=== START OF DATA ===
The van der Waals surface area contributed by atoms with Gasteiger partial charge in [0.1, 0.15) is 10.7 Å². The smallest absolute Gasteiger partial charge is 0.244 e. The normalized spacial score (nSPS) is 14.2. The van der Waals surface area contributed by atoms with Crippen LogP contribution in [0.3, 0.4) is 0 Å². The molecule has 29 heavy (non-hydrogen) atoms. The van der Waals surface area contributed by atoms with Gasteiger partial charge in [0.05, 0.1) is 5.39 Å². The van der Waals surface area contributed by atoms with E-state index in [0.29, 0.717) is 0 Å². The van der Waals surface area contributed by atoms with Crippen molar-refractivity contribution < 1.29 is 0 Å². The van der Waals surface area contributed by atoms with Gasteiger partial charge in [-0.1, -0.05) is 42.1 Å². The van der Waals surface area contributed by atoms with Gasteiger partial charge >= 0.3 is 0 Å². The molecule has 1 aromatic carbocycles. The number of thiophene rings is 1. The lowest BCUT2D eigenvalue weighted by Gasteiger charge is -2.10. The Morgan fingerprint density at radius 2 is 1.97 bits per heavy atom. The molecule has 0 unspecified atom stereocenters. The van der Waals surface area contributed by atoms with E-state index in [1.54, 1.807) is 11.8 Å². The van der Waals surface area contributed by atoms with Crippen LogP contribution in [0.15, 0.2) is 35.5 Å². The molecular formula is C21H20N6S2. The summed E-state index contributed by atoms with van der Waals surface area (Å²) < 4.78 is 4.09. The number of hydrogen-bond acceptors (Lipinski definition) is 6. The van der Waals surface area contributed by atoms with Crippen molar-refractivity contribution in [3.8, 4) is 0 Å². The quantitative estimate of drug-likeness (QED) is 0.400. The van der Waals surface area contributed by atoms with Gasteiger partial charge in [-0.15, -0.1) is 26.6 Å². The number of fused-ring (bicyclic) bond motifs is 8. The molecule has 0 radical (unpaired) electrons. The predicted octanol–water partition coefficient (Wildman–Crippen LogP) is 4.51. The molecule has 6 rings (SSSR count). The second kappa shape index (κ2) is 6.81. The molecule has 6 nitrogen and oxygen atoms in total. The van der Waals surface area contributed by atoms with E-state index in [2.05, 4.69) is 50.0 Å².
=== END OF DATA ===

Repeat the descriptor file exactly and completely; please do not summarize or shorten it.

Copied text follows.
The van der Waals surface area contributed by atoms with Gasteiger partial charge in [0.1, 0.15) is 10.7 Å². The smallest absolute Gasteiger partial charge is 0.244 e. The normalized spacial score (nSPS) is 14.2. The van der Waals surface area contributed by atoms with Crippen LogP contribution in [0.3, 0.4) is 0 Å². The molecule has 29 heavy (non-hydrogen) atoms. The van der Waals surface area contributed by atoms with Gasteiger partial charge in [0.05, 0.1) is 5.39 Å². The van der Waals surface area contributed by atoms with E-state index in [0.29, 0.717) is 0 Å². The van der Waals surface area contributed by atoms with Crippen molar-refractivity contribution < 1.29 is 0 Å². The van der Waals surface area contributed by atoms with Gasteiger partial charge in [-0.1, -0.05) is 42.1 Å². The van der Waals surface area contributed by atoms with Gasteiger partial charge >= 0.3 is 0 Å². The molecule has 1 aromatic carbocycles. The number of thiophene rings is 1. The lowest BCUT2D eigenvalue weighted by Gasteiger charge is -2.10. The Morgan fingerprint density at radius 2 is 1.97 bits per heavy atom. The molecule has 0 unspecified atom stereocenters. The van der Waals surface area contributed by atoms with E-state index in [1.54, 1.807) is 11.8 Å². The van der Waals surface area contributed by atoms with Crippen LogP contribution in [0.15, 0.2) is 35.5 Å². The molecular formula is C21H20N6S2. The summed E-state index contributed by atoms with van der Waals surface area (Å²) < 4.78 is 4.09. The number of hydrogen-bond acceptors (Lipinski definition) is 6. The van der Waals surface area contributed by atoms with Crippen molar-refractivity contribution in [3.8, 4) is 0 Å². The quantitative estimate of drug-likeness (QED) is 0.400. The van der Waals surface area contributed by atoms with Gasteiger partial charge in [-0.15, -0.1) is 26.6 Å². The number of fused-ring (bicyclic) bond motifs is 8. The molecule has 0 radical (unpaired) electrons. The predicted octanol–water partition coefficient (Wildman–Crippen LogP) is 4.51. The molecule has 6 rings (SSSR count). The second kappa shape index (κ2) is 6.81. The molecule has 6 nitrogen and oxygen atoms in total. The van der Waals surface area contributed by atoms with E-state index in [2.05, 4.69) is 50.0 Å².